Finding your purpose: Why the simple idea of ikigai could make your life happier

Illustration of hands reaching to the skies while surrounded by nature

Psychologist Jacqui Maguire is inspired by an ancient Japanese idea that can help make your life happier and more meaningful.

Facing uncertainty, adversity or trauma often challenges us to question our purpose in life. We might ask ourselves: Do I enjoy the life I am living? Is my work satisfying? Do I spend my time in proportion with what I value? Am I loved, and do I love? What will be my legacy? “Purpose” can be defined as a consistent aim to achieve something that is personally meaningful and leads to productive engagement with the world. You may have noticed that the upheavals of 2020 and the lack of clarity about our future have sparked you to reflect in this way.

Why purpose matters

Living a purposeful and meaningful life is closely tied to enhanced physical and mental wellbeing. The origins of psychological research in this area lie with Viennese psychologist Viktor Frankl, a Holocaust survivor who endured Nazi concentration camps. In line with a quotation by 19th-century German philosopher Friedrich Nietzsche (on the facing page), he noticed that prisoners who possessed a sense of purpose showed greater resilience to the torture, slave labour and starvation rations to which they were subjected. He lived to produce amazing work on this matter, including an acclaimed book, Man’s Search for Meaning. This research has continued to develop, showing that behaving in ways that are in line with your purpose can:

  • Protect against heart disease by lowering cholesterol and obesity, and reducing your inflammatory response.
  • Lower your risk of mild cognitive impairment and Alzheimer’s disease.
  • Enhance your ability to manage pain.
  • Boost your motivation and provide a reason for living.
  • Support you to bounce back from setbacks faster.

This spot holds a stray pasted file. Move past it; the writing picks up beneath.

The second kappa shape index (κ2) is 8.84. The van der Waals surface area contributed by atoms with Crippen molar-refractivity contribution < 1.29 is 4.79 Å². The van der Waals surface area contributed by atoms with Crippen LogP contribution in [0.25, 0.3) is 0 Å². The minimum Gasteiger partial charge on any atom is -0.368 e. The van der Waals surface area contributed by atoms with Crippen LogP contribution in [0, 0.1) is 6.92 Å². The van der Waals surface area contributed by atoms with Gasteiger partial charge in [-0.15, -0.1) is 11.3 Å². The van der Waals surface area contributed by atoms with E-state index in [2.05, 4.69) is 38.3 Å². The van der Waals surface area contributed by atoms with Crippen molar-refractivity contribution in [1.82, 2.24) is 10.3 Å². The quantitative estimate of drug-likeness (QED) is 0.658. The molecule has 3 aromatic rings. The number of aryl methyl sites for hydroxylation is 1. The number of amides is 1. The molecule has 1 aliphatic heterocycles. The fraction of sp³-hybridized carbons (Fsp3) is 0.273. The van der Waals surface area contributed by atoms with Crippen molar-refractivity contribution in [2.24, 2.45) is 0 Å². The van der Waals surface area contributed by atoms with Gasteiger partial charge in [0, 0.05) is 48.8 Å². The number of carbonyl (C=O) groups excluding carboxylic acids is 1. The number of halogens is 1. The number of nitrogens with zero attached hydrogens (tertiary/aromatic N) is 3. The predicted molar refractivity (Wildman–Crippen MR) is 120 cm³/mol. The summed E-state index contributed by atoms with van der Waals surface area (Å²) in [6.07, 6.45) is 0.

• Encourage the frequency of experienced positive emotions, especially optimism and hope.
  • Enrich your relationships through heightened engagement.
  • Increase feelings of satisfaction across your life.

How to discover your purpose

If you sat with a blank piece of paper and finished the sentence “My purpose in life is…” how easily would the words flow? How long would you be staring at the page? Defining your purpose is complex, and I am a firm believer that frameworks can help us simplify and find clarity in our thoughts. An age-old ideology from Okinawa, Japan, called ikigai (pronounced “e-key-guy”) is a framework that might support you in your exploration of purpose. In Japanese “iki” means life and “gai” means purpose, so ikigai is literally “life’s purpose”. It’s significant that Okinawa, where ikigai is cemented at the heart of their way of being, has more centenarians per capita than anywhere else in the world.

Ikigai

Ikigai is seen as the meeting point of four main elements:

Illustration of ikigai concepts on a pink background

When you have some uninterrupted time, grab a pen and paper (writing helps you process more than typing) and reflect on the following questions:

What do you love? What brings you energy and what “lights you up” when you talk about it?

What are you good at? Is there something you do that people provide you with consistent positive feedback about, or that you feel masterful when doing?

What does the world need? The answer to this question will be different for us all, so using your values as a compass may be the place to start. Based on your core values, what in your view is important for the world and its people as we globally move forward?

Will you be rewarded for it? You’ll need to do your homework on this one. Is your ikigai something you can be paid for, or will it become a hobby on the side?

Ikigai is a verb. It’s an action. It reminds us that living a purposeful life is not a destination, but how we live. What one small action could you take today that would be an expression of your ikigai and therefore your life’s purpose?

For me, it was writing this article. I am committed to using my voice to translate psychological evidence into easy-to-understand concepts and practical strategies to optimise others’ wellbeing, work and relationships.

I hope it helped.


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